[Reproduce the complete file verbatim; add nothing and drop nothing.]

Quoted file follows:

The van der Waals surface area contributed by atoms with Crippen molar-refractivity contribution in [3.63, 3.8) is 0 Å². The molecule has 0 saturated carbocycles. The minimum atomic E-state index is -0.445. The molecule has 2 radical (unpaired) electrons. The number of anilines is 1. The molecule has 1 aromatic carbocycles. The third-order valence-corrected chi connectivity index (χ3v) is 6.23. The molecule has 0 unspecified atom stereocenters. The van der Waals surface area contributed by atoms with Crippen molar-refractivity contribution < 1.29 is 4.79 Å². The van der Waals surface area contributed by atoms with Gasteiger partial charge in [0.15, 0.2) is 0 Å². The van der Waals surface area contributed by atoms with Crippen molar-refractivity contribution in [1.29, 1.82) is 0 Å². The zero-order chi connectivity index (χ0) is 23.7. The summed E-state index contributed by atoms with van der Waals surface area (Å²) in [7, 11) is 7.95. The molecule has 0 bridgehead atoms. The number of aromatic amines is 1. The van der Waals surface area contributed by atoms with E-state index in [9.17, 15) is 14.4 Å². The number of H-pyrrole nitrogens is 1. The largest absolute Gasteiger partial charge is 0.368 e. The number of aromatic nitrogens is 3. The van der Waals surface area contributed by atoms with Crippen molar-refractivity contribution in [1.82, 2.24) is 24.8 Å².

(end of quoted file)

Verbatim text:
The van der Waals surface area contributed by atoms with Crippen molar-refractivity contribution in [3.63, 3.8) is 0 Å². The molecule has 0 saturated carbocycles. The minimum atomic E-state index is -0.445. The molecule has 2 radical (unpaired) electrons. The number of anilines is 1. The molecule has 1 aromatic carbocycles. The third-order valence-corrected chi connectivity index (χ3v) is 6.23. The molecule has 0 unspecified atom stereocenters. The van der Waals surface area contributed by atoms with Crippen molar-refractivity contribution < 1.29 is 4.79 Å². The van der Waals surface area contributed by atoms with Gasteiger partial charge in [0.15, 0.2) is 0 Å². The van der Waals surface area contributed by atoms with Crippen molar-refractivity contribution in [1.29, 1.82) is 0 Å². The zero-order chi connectivity index (χ0) is 23.7. The summed E-state index contributed by atoms with van der Waals surface area (Å²) in [7, 11) is 7.95. The molecule has 0 bridgehead atoms. The number of aromatic amines is 1. The van der Waals surface area contributed by atoms with E-state index in [9.17, 15) is 14.4 Å². The number of H-pyrrole nitrogens is 1. The largest absolute Gasteiger partial charge is 0.368 e. The number of aromatic nitrogens is 3. The van der Waals surface area contributed by atoms with Crippen molar-refractivity contribution in [1.82, 2.24) is 24.8 Å².